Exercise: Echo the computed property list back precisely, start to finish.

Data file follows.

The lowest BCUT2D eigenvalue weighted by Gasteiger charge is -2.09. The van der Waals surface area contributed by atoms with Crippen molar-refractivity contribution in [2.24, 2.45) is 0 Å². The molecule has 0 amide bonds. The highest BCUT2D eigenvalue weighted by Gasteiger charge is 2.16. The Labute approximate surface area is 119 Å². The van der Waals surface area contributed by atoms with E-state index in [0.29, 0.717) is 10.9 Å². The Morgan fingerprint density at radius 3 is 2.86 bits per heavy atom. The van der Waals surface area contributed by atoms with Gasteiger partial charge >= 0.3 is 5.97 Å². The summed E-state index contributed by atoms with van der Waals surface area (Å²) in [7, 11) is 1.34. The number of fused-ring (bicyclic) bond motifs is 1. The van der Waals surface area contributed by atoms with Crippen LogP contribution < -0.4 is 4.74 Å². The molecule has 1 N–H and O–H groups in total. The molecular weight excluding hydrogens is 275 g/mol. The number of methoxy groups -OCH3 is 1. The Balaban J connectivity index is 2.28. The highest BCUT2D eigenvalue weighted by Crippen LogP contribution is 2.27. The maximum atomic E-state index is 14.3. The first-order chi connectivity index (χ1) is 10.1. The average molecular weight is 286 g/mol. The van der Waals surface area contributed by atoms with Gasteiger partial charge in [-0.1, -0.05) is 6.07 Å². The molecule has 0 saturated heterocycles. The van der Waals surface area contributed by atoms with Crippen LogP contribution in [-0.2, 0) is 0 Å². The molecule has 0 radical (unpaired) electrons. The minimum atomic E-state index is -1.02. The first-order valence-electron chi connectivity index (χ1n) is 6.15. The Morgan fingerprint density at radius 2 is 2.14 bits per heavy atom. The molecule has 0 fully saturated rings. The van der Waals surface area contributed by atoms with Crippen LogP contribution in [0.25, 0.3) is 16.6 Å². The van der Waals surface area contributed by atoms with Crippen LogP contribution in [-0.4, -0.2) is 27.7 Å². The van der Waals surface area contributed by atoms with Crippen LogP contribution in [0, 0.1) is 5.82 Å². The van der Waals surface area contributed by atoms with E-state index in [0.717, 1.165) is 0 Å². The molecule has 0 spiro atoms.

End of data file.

The lowest BCUT2D eigenvalue weighted by Gasteiger charge is -2.09. The van der Waals surface area contributed by atoms with Crippen molar-refractivity contribution in [2.24, 2.45) is 0 Å². The molecule has 0 amide bonds. The highest BCUT2D eigenvalue weighted by Gasteiger charge is 2.16. The Labute approximate surface area is 119 Å². The van der Waals surface area contributed by atoms with E-state index in [0.29, 0.717) is 10.9 Å². The Morgan fingerprint density at radius 3 is 2.86 bits per heavy atom. The van der Waals surface area contributed by atoms with Gasteiger partial charge >= 0.3 is 5.97 Å². The summed E-state index contributed by atoms with van der Waals surface area (Å²) in [7, 11) is 1.34. The number of fused-ring (bicyclic) bond motifs is 1. The van der Waals surface area contributed by atoms with Crippen LogP contribution < -0.4 is 4.74 Å². The molecule has 1 N–H and O–H groups in total. The molecular weight excluding hydrogens is 275 g/mol. The number of methoxy groups -OCH3 is 1. The Balaban J connectivity index is 2.28. The highest BCUT2D eigenvalue weighted by Crippen LogP contribution is 2.27. The maximum atomic E-state index is 14.3. The first-order chi connectivity index (χ1) is 10.1. The average molecular weight is 286 g/mol. The van der Waals surface area contributed by atoms with Gasteiger partial charge in [-0.1, -0.05) is 6.07 Å². The molecule has 0 saturated heterocycles. The van der Waals surface area contributed by atoms with Crippen LogP contribution in [-0.2, 0) is 0 Å². The molecule has 0 radical (unpaired) electrons. The minimum atomic E-state index is -1.02. The first-order valence-electron chi connectivity index (χ1n) is 6.15. The Morgan fingerprint density at radius 2 is 2.14 bits per heavy atom. The molecule has 0 fully saturated rings. The van der Waals surface area contributed by atoms with Crippen LogP contribution in [0.25, 0.3) is 16.6 Å². The van der Waals surface area contributed by atoms with Crippen LogP contribution in [-0.4, -0.2) is 27.7 Å². The van der Waals surface area contributed by atoms with Crippen LogP contribution in [0, 0.1) is 5.82 Å². The van der Waals surface area contributed by atoms with E-state index in [0.717, 1.165) is 0 Å². The molecule has 0 spiro atoms.